Scholarship established in memory of former student |

Scholarship established in memory of former student

Axie Navas

Lake Tahoe Community College TRiO Specialist Anna Lee was on maternity leave when she heard about the alleged murder of Lyra Fisher. The news of her former student’s death hit her hard, and she couldn’t stop thinking about Fisher’s orphaned 2-year-old son.

So Lee decided to establish the Lyra B. Fisher Memorial Scholarship this month to honor the woman who’d been studying for an associate degree in criminal justice before she was allegedly killed by her husband last June in the Lone Pine Lodge.

“She wanted to be able to support herself and her son more effectively. She really wanted to become a police officer to help other survivors of violence and bring justice to them,” Lee said.

“I think of her smile and the spark in her eye that I saw become brighter as she attended school and persevere through her challenges academically. The budding confidence I saw in her was inspirational,” she said.

Lee initially set modest goals for the scholarship. She hoped to award $250 by spring to a student dedicated to ending violence in his or her community. Applicants would have to write an essay detailing how they’d use their education to that effect.

Lee had already received $600 in donations by Dec. 10, and she now plans to give away at least $1,000 by April. To donate, visit The winner doesn’t need to revolutionize how we approach violence, but rather begin thinking about ways to stop it and the effect it can have, Lee said.

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“It’s always a struggle to engage the larger community, it’s something that can always be improved. But family violence affects so many people,” she said.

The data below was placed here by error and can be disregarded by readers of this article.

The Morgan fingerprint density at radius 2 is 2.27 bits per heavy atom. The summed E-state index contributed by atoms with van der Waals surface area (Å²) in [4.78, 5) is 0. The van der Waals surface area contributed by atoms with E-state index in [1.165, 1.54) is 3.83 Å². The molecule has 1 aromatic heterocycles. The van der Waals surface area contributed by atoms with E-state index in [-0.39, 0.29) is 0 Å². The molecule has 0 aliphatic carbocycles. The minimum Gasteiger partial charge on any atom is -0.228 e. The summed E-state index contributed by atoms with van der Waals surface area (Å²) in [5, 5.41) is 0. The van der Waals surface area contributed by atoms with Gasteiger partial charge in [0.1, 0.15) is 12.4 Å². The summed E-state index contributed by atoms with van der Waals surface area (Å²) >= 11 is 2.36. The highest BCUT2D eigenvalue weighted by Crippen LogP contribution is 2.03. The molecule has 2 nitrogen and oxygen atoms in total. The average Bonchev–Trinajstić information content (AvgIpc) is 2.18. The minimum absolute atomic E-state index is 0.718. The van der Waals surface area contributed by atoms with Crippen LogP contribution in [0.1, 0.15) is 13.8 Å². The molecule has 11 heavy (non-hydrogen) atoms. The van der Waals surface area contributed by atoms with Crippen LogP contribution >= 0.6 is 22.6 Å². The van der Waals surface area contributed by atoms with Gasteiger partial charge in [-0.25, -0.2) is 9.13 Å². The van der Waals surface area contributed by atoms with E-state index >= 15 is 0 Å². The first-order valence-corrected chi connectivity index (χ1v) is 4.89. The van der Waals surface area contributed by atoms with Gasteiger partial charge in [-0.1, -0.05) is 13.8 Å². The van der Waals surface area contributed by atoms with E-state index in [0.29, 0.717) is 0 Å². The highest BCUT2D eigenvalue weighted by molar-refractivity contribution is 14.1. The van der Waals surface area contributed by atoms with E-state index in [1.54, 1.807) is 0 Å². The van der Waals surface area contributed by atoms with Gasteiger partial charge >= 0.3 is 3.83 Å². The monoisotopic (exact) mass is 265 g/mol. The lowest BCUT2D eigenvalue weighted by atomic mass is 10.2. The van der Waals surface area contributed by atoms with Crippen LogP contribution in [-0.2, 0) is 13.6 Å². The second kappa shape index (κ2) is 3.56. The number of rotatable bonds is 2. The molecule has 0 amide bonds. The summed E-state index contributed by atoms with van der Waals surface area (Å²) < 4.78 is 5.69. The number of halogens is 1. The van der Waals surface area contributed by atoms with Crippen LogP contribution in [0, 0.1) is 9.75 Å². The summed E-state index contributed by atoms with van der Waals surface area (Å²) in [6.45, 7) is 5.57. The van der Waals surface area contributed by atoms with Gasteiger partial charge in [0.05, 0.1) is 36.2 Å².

Fisher’s citizenship instructor Barbara Kurek knew enough about Fisher’s abusive relationship with her husband that she feared for her former student’s safety even at the college. Aaron Fisher had threatened to kill his wife as far back as 2007, according to El Dorado County Superior Court records.

“I know she’d been on the run. She’d been in the women’s center on and off for a while, and she’d just started to establish herself. She was trying to get her life together. If he’s just threatening, there’s not much she could do. Maybe someday there will be something that can be done in situations like that. It’s scary,” Kurek said.

For Maeko Bradshaw, Fisher’s TRiO peer mentor, the death of another LTCC student was terrifying.

“It’s scary for every student because LTCC is such a small community and South Lake Tahoe is such a small community. It’s scary and disturbing, and it makes you want to go out and do something about these situations. Lyra was working so hard to better her life and it makes you want to become the best student you can be,” Bradshaw said.

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